Vital signs and estimated blood loss in patients with major trauma: testing the validity of the ATLS classification of hypovolaemic shock

Resuscitation. 2011 May;82(5):556-9. doi: 10.1016/j.resuscitation.2011.01.013. Epub 2011 Feb 23.


Aim: The Advanced Trauma Life Support (ATLS) system classifies the severity of shock. The aim of this study is to test the validity of this classification.

Methods: Admission physiology, injury and outcome variables from adult injured patients presenting to hospitals in England and Wales between 1989 and 2007 and stored on the Trauma Audit and Research Network (TARN) database, were studied. For each patient, the blood loss was estimated and patients were divided into four groups based on the estimated blood loss corresponding to the ATLS classes of shock. The median and interquartile ranges (IQR) of the heart rate (HR) systolic blood pressure (SBP), respiratory rate (RR) and Glasgow Coma Score (GCS) were calculated for each group.

Results: The median HR rose from 82 beats per minute (BPM) in estimated class 1 shock to 95 BPM in estimated class 4 shock. The median SBP fell from 135 mm Hg to 120 mm Hg. There was no significant change in RR or GCS.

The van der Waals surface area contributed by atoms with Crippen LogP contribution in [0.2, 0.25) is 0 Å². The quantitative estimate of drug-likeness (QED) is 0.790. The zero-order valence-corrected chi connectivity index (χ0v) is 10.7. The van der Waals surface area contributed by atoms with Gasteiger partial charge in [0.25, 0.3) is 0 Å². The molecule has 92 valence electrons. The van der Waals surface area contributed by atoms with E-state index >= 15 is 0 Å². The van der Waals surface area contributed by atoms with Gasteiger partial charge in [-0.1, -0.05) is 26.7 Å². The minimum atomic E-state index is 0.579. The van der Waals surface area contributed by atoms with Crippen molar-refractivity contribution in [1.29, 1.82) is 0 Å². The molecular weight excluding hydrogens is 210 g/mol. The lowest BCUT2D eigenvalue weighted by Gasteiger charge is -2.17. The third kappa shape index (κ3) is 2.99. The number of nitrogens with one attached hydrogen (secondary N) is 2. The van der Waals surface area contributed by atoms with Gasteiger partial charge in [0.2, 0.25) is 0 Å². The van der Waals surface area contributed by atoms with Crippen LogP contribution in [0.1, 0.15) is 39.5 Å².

Conclusion: With increasing estimated blood loss there is a trend to increasing heart rate and a reduction in SBP but not to the degree suggested by the ATLS classification of shock.

Publication types

  • Comparative Study
  • Multicenter Study
  • Research Support, Non-U.S. Gov't
  • Validation Study

MeSH terms

  • Adult
  • Blood Pressure / physiology
  • England / epidemiology
  • Female
  • Follow-Up Studies
  • Hemorrhage / complications*
  • Hemorrhage / diagnosis
  • Humans
  • Hypovolemia / classification*
  • Hypovolemia / diagnosis
  • Hypovolemia / etiology
  • Incidence
  • Male
  • Middle Aged
  • Reproducibility of Results
  • Retrospective Studies
  • Shock / classification*
  • Shock / diagnosis
  • Shock / etiology
  • Trauma Severity Indices
  • Vital Signs*
  • Wales / epidemiology
  • Wounds and Injuries / complications*
  • Wounds and Injuries / diagnosis
  • Wounds and Injuries / epidemiology
  • Young Adult